So how does it work? FitChip is a small cylindrical device which clasps on to the shaft. When the club is swung, the device gathers data on the acceleration of the club during different parts of the swing, especially the ‘release’, and identifies the time differential between the loading and unloading of the club (called the kick initiation point).
That data is fed into software to get a ‘swing release timing’. Fitters then use a shaft with a frequency that matches that timing. In layman’s terms, the system uses the aggressiveness of the release, rather than the overall swing speed, to determine how the club is squared into impact. It’s here that the diversion from contemporary belief takes place.
According to Lloyd Hackman, the American inventor of FitChip, when two players have the same time interval between release and ball impact, the one with the higher clubhead speed gets a softer golf shaft than the player with the lower clubhead speed.

This is because the player with the higher speed is gets more help from centrifugal forces and needs less spring action to bring the golf shaft back to straight. A stiff shaft unloads quicker into the ball than a softer one. It certainly has seemed to work for your columnist. The aggressiveness of your release determines what shaft you’re fitted with. And now when I think about it, I’ve played my best golf with regular shafts. What really struck me was, if my shaft is not bringing the clubface square at impact then it makes no difference how well I’m swinging. “When you’re fit with the correct shaft, the club behaves like you would expect it to. For example, if you make an out-to-in swing, then the ball should move left-to-right. If that doesn’t happen and the ball gets pulled instead, then how’re you going to correct that?” asks Mann rhetorically.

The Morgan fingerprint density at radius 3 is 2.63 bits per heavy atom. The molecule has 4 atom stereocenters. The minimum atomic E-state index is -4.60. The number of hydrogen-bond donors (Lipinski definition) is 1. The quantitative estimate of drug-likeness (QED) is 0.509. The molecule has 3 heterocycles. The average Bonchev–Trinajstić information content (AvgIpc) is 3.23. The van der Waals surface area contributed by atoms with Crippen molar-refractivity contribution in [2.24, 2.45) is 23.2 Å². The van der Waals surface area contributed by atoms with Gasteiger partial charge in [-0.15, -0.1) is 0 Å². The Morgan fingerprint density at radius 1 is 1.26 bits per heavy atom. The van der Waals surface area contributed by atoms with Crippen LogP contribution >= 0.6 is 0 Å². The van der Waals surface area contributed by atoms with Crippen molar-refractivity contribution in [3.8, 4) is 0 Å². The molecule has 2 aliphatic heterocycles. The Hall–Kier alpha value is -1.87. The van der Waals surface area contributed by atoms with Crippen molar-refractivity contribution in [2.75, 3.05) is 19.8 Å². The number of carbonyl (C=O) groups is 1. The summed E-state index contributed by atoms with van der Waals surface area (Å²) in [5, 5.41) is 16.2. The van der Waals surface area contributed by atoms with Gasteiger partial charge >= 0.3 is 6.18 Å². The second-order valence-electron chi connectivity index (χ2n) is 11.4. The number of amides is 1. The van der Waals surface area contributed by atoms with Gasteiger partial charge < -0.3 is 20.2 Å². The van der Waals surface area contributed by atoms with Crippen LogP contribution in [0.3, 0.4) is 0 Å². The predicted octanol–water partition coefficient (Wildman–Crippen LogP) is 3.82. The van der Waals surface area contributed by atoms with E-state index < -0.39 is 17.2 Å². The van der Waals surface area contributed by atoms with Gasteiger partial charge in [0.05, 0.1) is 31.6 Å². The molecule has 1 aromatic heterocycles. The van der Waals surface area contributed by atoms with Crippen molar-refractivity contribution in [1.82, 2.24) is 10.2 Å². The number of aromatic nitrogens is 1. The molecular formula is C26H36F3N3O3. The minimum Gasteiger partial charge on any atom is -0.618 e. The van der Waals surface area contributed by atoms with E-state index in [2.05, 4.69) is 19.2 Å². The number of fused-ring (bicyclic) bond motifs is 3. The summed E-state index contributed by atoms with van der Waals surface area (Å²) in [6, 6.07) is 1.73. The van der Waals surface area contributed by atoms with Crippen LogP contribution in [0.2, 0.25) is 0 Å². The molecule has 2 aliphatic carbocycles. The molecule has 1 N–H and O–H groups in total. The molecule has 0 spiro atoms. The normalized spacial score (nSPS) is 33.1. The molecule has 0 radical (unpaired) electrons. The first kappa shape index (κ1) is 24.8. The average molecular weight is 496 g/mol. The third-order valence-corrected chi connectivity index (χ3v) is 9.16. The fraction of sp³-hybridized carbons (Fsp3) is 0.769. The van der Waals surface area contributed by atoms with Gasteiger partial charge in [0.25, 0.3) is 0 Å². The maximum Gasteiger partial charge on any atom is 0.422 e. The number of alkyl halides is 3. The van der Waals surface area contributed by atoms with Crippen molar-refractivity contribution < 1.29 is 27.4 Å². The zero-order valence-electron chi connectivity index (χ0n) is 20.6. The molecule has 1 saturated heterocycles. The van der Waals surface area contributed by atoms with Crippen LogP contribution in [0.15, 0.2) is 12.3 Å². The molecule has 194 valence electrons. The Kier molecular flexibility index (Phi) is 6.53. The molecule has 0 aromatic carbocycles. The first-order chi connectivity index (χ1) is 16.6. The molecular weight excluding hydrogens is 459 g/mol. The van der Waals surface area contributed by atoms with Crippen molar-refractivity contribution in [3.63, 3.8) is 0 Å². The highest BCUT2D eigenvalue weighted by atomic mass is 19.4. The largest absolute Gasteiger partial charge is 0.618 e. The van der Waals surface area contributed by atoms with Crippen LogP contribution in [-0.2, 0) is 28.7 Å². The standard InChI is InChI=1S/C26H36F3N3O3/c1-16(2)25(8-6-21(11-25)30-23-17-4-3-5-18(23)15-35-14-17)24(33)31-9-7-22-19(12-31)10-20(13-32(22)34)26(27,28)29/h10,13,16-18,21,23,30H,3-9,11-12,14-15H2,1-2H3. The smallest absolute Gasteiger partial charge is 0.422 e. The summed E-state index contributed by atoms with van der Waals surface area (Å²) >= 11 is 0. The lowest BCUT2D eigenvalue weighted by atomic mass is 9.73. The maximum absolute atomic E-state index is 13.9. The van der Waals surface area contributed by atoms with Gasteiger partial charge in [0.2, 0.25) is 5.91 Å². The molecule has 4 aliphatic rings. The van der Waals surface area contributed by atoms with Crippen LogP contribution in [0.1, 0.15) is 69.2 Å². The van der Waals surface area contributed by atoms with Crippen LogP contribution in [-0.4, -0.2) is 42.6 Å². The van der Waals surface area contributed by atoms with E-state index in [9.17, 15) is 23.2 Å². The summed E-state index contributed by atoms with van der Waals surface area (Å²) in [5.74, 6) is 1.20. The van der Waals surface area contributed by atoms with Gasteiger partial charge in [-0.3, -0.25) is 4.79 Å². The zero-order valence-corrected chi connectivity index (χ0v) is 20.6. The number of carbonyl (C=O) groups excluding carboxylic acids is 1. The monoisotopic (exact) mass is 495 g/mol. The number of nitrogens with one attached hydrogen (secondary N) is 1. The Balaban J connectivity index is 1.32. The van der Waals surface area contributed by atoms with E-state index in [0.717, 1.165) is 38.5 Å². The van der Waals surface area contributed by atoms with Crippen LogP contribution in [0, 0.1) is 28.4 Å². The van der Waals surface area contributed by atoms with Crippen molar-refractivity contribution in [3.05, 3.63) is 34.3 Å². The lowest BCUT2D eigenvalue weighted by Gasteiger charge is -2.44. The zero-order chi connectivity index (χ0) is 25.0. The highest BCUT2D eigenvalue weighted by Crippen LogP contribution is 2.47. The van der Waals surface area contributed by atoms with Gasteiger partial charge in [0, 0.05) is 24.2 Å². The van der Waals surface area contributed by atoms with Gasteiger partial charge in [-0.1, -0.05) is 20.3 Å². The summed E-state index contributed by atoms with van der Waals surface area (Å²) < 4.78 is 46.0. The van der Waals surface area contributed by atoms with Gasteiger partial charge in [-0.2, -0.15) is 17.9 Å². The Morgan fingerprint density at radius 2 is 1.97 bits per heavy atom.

‘Effective plane’ is how Mann describes the crux of what really matters in a golf swing. And that’s described as independent of the visual plane. “On video you may see a swing on a perfect plane but the player may not have any consistency. For example, Jeev (Milkha Singh) may look unorthodox visually but at impact his club shaft is in a straight line which is his ‘effective plane’. That’s the position that every golfer needs to achieve. And it’s only possible when the shaft is fitted precisely to the golfer’s swing,” says Mann.

Ironically, Mann says that the eventual aim is to become an instinctual golfer. “Every golfer has a unique natural release pattern. The idea is to give him clubs which match that perfectly, and allow him to play golf as a reactionary sport without thinking of positions in the swing or anything like that. The idea of using technology is to bridge the entire gap, and come back to instinct.”

A golfer, Meraj Shah also writes about the game